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  • HateXplain: Novel Dataset For Explainable Hate Speech Detection

    HateXplain – a new large-scale benchmark dataset for explainable hate speech detection. The new dataset was collected by researchers from the Indian Institute of Technology and the University of Hamburg and it was designed to be a benchmark that takes into account explainability and explainability metrics in hate speech detection models.

    The dataset contains 20148 samples, collected from different sources where hate speech was the main target. Every sample in the dataset is labeled with the class (hate, offensive, normal) for 3-class classification, the target community (which was the victim of the particular hate speech) and the rationale behind it. According to researchers, this is the only dataset out there that covers multiple aspects and holds additional information besides the classification. HateXplain is a dataset for the English language and researchers used Amazon Mechanical Turk workers for obtaining the annotations.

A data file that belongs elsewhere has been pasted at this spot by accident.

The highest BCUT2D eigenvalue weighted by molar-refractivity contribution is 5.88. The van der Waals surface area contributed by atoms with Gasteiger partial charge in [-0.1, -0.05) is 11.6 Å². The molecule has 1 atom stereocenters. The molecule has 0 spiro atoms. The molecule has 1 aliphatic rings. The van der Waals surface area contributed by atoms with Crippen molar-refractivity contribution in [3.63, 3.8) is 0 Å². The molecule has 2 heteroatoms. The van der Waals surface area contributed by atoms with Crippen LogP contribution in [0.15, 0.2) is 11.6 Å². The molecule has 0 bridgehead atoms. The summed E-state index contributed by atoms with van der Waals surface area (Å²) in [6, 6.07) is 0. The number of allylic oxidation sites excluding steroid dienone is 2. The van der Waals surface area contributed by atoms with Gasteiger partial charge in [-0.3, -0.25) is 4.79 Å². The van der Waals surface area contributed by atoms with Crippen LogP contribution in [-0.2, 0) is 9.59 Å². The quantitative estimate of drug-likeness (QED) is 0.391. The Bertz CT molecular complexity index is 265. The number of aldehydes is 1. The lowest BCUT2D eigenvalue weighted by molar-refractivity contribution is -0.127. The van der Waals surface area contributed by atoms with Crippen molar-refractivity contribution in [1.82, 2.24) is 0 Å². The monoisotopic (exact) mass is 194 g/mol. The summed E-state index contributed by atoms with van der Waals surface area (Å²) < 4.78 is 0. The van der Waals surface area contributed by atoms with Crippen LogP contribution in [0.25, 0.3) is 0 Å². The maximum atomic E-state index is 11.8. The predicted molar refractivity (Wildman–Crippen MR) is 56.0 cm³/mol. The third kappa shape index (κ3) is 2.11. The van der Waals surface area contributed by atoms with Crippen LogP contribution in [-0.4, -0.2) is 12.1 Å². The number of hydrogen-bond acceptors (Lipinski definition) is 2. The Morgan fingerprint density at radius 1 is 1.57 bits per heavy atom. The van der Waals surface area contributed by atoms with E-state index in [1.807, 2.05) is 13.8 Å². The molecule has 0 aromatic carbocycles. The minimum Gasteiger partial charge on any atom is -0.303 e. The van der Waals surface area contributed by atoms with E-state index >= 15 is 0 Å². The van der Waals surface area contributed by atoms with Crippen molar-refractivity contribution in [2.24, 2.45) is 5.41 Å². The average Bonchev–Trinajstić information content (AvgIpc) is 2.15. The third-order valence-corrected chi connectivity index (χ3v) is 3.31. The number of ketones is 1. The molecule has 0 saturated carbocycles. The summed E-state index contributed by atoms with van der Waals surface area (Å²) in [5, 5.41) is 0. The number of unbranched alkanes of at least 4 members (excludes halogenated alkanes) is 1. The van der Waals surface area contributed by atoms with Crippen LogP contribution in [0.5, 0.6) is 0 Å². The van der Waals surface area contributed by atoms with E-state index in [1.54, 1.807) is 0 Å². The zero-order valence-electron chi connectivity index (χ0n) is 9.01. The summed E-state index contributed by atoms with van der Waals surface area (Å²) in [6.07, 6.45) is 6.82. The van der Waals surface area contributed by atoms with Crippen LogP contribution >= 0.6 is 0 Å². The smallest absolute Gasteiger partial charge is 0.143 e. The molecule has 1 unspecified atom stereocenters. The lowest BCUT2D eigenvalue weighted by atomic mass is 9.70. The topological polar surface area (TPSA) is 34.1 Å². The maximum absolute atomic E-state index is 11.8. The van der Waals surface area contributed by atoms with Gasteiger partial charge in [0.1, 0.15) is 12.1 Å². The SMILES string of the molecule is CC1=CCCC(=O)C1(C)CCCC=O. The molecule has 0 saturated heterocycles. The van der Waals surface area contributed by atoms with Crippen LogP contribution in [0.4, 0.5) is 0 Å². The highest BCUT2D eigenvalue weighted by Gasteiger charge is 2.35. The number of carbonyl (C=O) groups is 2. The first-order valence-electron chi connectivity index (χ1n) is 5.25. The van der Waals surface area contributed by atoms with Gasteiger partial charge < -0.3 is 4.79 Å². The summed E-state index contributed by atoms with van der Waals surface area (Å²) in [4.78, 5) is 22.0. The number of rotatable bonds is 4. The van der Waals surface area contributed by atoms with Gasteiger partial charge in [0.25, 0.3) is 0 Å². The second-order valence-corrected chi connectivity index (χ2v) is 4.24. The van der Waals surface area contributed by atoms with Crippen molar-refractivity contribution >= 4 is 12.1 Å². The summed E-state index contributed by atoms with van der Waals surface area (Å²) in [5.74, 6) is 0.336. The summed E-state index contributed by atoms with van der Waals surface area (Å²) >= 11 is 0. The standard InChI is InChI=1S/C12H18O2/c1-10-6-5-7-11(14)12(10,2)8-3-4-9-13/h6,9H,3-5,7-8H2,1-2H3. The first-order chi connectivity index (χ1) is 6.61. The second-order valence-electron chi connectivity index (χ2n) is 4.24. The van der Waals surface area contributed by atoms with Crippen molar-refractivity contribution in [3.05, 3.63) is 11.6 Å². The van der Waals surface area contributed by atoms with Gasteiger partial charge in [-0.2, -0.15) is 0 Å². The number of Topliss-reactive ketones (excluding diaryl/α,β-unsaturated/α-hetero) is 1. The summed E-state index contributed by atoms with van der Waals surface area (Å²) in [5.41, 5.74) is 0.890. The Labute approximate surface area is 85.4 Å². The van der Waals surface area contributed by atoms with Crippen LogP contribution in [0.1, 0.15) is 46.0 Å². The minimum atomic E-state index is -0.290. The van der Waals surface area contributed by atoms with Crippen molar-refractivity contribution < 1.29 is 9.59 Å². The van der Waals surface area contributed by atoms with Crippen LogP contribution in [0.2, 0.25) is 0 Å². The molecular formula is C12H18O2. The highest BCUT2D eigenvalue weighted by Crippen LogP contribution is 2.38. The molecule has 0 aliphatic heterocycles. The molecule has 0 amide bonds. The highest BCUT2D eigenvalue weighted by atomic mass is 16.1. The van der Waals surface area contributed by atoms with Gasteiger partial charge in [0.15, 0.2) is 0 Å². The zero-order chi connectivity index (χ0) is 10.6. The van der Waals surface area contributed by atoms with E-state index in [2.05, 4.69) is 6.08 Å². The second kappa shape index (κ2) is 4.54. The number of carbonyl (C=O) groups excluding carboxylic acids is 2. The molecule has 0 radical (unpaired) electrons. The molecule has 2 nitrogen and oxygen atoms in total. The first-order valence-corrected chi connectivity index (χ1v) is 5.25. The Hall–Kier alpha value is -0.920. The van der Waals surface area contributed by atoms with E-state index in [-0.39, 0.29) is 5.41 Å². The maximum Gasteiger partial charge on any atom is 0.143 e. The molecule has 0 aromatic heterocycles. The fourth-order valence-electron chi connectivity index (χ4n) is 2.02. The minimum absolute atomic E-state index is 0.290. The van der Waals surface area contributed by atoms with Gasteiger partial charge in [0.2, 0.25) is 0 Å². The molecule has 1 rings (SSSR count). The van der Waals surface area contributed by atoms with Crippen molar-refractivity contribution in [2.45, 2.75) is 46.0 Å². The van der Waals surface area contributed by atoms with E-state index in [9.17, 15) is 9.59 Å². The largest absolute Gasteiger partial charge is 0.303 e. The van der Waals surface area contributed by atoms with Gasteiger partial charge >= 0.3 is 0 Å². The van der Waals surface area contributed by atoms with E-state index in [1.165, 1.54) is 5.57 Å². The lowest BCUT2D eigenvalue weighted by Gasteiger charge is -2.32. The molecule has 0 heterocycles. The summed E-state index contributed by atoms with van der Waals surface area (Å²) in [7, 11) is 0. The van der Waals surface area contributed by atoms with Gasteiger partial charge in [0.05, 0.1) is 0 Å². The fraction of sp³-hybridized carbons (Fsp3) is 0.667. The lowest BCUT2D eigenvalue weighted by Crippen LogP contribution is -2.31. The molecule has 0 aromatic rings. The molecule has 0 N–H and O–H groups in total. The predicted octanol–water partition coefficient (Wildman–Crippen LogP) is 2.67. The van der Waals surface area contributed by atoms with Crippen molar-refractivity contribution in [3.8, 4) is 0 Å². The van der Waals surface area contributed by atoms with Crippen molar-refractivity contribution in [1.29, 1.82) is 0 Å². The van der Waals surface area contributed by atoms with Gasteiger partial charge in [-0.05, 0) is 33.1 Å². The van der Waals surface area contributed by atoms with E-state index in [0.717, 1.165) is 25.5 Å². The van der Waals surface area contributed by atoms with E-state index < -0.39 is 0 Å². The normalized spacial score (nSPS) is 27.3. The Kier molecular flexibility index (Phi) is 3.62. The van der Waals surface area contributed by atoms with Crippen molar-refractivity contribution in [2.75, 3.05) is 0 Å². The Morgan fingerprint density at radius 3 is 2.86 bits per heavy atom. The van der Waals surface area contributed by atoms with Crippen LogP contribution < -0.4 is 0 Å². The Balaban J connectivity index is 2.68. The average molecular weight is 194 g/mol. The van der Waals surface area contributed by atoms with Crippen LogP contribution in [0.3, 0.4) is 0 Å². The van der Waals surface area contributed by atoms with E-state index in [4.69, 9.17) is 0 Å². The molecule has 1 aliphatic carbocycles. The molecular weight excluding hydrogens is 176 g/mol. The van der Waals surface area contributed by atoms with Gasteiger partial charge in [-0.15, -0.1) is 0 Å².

The target variable in the dataset contains information about specific targets which were divided into several groups such as race, religion, gender, etc., which also hold several sub-categories for each one of them. On the other hand, the rationale label simply defines which part or portion of the post was the decisive one for the classification of a post into hate speech or non-hate speech.

    Following the ERASER benchmark for explainability, researchers conducted a number of experiments with state-of-the-art hate speech detection models. They discovered that even high-performing detection models are actually unable to perform well on the explainability metrics such as plausibility and faithfulness.

    The implementation of the benchmark and the dataset were made publicly available and can be found here. The paper was published on arxiv.

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